[Death-camas: The Genera Anticlea and Toxicoscordion East of the Cascade Mountains of Oregon and Washington]
Foothill Death Camas, Panicled Deathcamas, Panicled Death Camas, Panicled Death-camas, Panicled Zigadenus, Sand Corn
Synonyms: Helonias paniculatus, Zigadenus paniculatus
A close-eup of the inflorescence of panicled death-camas as seen on steep slopes along Canyon Creek in the Klickitat State Wildlife Area of south-central Washington..........May 8, 2009.
at right of panicled death camas from Reecer Creek Road, Wenatchee N.F.........June
Panicled death camas is a beautiful but deadly lily. It is typically
a single stout stem arising from 30 to 50 cm from a tunicated, ovoid bulb from
3-4 cm long. The linear leaves have parallel venation and are on the stem, but
located close to the base. Those leaves found higher on the stem are much reduced
in size. The longest leaves are 15 to 40 cm long and 3 to 12 mm wide.
The inflorescence is paniculate, although the upper flowers
may be racemose. This means the lower panicles are clusters of flowers coming
off the stem, while the upper racemes would consist of single flowers coming
off the stem. The inflorescence is much longer than in the similar Zigadenus
venenosus, ranging from 10 to 30 cm in length. The tepals are white
or cream color, 4-5 mm long and broadly ovate in shape with ovate glands. The
flowers are mostly perfect, although occasionally the lower flowers may only
As mentioned above, this plant is deadly to ingest. It is sometimes
found interspersed with the edible camas, and native tribes often removed it
from the camas beds while both were in bloom, as the bulbs of both are similar.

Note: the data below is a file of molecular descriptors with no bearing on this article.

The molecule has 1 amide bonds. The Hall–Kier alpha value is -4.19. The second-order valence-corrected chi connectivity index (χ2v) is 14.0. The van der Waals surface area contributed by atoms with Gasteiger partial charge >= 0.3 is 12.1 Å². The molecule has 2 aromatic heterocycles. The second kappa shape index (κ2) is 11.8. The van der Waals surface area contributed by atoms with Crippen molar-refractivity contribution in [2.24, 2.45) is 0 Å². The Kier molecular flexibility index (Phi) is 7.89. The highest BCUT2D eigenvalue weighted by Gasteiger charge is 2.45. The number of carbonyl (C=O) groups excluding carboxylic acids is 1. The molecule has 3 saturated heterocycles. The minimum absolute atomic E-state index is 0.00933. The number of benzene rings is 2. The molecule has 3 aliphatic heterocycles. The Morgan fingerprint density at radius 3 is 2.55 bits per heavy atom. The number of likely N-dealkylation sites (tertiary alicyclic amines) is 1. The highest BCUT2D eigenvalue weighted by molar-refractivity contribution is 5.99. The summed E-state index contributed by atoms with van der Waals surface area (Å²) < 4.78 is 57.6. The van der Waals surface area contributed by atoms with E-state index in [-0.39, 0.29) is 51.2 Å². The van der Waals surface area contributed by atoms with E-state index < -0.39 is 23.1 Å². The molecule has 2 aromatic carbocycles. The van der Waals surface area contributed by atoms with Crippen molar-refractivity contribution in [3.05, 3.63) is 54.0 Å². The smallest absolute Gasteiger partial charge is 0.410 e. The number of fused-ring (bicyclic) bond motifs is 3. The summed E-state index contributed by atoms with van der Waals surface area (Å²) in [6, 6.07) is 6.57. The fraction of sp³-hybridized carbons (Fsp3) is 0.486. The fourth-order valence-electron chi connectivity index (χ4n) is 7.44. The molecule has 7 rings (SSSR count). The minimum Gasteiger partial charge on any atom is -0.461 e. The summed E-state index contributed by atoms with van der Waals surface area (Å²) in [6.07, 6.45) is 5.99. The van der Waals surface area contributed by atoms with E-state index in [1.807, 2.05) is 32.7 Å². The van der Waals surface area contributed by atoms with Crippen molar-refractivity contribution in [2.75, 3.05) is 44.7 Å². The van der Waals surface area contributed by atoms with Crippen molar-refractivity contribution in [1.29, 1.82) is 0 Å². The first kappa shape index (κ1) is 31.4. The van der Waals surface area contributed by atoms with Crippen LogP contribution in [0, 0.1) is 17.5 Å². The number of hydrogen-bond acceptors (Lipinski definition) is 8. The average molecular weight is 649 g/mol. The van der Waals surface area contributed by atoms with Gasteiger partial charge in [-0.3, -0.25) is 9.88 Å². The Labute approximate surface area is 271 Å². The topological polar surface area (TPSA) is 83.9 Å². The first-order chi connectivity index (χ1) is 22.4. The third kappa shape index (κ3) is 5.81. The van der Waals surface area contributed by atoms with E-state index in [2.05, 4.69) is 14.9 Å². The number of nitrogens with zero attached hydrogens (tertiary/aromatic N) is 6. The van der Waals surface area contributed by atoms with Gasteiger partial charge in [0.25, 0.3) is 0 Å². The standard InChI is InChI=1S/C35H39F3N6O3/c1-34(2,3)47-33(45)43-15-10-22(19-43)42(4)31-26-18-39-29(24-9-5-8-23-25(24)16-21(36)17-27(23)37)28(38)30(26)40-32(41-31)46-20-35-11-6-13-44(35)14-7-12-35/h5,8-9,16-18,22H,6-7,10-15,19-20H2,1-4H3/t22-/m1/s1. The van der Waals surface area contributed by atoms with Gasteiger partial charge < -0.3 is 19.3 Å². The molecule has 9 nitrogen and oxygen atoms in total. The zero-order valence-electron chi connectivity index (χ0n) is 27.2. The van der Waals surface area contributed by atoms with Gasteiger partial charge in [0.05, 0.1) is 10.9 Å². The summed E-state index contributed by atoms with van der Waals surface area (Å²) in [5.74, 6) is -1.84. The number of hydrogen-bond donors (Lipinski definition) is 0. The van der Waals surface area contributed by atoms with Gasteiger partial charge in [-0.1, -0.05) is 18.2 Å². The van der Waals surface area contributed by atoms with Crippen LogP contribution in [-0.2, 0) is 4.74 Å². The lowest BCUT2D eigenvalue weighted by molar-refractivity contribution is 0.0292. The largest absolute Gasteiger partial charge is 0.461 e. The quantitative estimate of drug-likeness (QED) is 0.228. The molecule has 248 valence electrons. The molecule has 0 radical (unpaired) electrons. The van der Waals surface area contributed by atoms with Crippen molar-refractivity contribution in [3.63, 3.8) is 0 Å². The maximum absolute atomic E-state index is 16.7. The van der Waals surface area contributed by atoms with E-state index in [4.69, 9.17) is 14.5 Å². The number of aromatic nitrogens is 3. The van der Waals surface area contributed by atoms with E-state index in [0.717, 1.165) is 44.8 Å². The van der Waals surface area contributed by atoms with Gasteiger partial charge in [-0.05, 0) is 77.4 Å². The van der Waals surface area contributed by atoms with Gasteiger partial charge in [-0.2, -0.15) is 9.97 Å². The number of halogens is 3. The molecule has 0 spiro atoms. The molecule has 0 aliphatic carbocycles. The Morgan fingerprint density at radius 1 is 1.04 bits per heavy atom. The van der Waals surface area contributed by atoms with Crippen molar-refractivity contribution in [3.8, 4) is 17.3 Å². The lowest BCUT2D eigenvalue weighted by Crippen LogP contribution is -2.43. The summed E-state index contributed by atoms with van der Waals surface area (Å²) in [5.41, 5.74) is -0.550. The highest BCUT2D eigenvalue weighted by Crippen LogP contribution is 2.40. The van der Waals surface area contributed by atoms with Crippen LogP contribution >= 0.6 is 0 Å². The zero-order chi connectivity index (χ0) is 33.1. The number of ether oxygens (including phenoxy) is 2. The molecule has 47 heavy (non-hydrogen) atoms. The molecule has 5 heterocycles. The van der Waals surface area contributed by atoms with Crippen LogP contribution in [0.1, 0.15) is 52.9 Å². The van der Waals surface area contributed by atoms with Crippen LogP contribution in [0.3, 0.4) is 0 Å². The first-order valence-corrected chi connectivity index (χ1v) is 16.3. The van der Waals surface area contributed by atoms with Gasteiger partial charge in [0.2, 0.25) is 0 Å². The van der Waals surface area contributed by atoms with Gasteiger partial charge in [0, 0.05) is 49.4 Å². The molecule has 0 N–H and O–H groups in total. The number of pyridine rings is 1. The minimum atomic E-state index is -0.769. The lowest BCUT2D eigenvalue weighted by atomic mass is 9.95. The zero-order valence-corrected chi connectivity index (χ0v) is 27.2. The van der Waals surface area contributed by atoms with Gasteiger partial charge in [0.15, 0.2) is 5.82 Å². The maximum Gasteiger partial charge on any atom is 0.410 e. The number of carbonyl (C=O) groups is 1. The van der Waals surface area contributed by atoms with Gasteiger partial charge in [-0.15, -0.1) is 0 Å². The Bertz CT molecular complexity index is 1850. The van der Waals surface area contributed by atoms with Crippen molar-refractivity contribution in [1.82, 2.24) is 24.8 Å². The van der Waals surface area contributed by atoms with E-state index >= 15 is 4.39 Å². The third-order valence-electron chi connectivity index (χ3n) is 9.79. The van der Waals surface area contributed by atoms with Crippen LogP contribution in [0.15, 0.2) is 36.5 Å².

Panicled death-camas may be found in sandy or rocky areas to
meadows, often interspersed with sagebrush.
Panicled death-camas is common from the Pacific Coast inland
to the Great Plains, north into British Columbia, and south to Baja California.
The photo at left shows a close-up of the panicled inflorescence of panicled death camas. Note that the lower branches of the inflorescence end in clusters of 3-5 or more flowers, while the upper branches bear only a single flower at their tip.......June 13, 2005. The photo at right shows panicled death camas blooming on vernally moist balds at Brooks Memorial State Park off US 97 near Satus Pass.......May 13, 2019..
Panicled death camas as seen on sand and gravel substrates at Fort Rock State Park, Lake County, Oregon.........May 18, 2016.
Mature seed heads and seeds of panicled death camas as seen at Brooks Memorial State Park.......October 10, 2018.
The photo at left shows panicled deathcamas in vernally moist meadows at Brooks Memorial State Park near Satus Pass, Washington...........May 11, 2014. The photo at right shows panicled deathcamas along FS Road #2230 between Mount Pisgah and East Point, Ochoco National Forest.........June 13, 2015.
A panicled deathcamas in bloom at left on Bickleton Ridge, Klickitat Wildlife Area to the northwest of Bickleton, WA........May 7, 2017. The photo at right shows panicled deathcamas blooming in grasslands along the Alder Springs Trail #855, Crooked River National Grasslands........May 11, 2018.
Panicled Death-camas from Fort Rock State Park........May 25,1996.